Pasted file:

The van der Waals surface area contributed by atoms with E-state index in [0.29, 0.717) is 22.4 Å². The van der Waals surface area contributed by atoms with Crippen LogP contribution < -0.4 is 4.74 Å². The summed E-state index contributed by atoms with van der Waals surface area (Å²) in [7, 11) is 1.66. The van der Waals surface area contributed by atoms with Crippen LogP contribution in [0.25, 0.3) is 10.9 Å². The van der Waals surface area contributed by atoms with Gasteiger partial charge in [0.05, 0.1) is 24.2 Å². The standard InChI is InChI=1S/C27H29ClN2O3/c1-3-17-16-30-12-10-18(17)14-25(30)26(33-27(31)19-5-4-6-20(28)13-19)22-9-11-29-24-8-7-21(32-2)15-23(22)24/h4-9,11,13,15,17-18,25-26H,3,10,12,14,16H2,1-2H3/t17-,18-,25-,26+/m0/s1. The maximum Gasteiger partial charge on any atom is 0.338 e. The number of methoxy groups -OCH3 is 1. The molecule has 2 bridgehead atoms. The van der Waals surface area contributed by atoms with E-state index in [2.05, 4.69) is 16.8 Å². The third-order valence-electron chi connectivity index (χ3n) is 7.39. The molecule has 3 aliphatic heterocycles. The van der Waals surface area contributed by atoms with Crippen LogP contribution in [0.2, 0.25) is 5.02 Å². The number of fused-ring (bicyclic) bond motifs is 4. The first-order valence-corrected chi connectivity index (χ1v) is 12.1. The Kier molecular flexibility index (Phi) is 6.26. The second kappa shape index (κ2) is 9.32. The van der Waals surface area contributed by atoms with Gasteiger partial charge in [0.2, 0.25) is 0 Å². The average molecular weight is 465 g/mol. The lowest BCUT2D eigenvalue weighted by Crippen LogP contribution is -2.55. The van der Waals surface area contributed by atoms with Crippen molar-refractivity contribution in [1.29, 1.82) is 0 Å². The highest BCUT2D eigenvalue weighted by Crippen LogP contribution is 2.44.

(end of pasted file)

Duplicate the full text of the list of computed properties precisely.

The van der Waals surface area contributed by atoms with E-state index in [0.29, 0.717) is 22.4 Å². The van der Waals surface area contributed by atoms with Crippen LogP contribution < -0.4 is 4.74 Å². The summed E-state index contributed by atoms with van der Waals surface area (Å²) in [7, 11) is 1.66. The van der Waals surface area contributed by atoms with Crippen LogP contribution in [0.25, 0.3) is 10.9 Å². The van der Waals surface area contributed by atoms with Gasteiger partial charge in [0.05, 0.1) is 24.2 Å². The standard InChI is InChI=1S/C27H29ClN2O3/c1-3-17-16-30-12-10-18(17)14-25(30)26(33-27(31)19-5-4-6-20(28)13-19)22-9-11-29-24-8-7-21(32-2)15-23(22)24/h4-9,11,13,15,17-18,25-26H,3,10,12,14,16H2,1-2H3/t17-,18-,25-,26+/m0/s1. The maximum Gasteiger partial charge on any atom is 0.338 e. The number of methoxy groups -OCH3 is 1. The molecule has 2 bridgehead atoms. The van der Waals surface area contributed by atoms with E-state index in [2.05, 4.69) is 16.8 Å². The third-order valence-electron chi connectivity index (χ3n) is 7.39. The molecule has 3 aliphatic heterocycles. The van der Waals surface area contributed by atoms with Crippen LogP contribution in [0.2, 0.25) is 5.02 Å². The number of fused-ring (bicyclic) bond motifs is 4. The first-order valence-corrected chi connectivity index (χ1v) is 12.1. The Kier molecular flexibility index (Phi) is 6.26. The second kappa shape index (κ2) is 9.32. The van der Waals surface area contributed by atoms with Gasteiger partial charge in [0.2, 0.25) is 0 Å². The average molecular weight is 465 g/mol. The lowest BCUT2D eigenvalue weighted by Crippen LogP contribution is -2.55. The van der Waals surface area contributed by atoms with Crippen molar-refractivity contribution in [1.29, 1.82) is 0 Å². The highest BCUT2D eigenvalue weighted by Crippen LogP contribution is 2.44.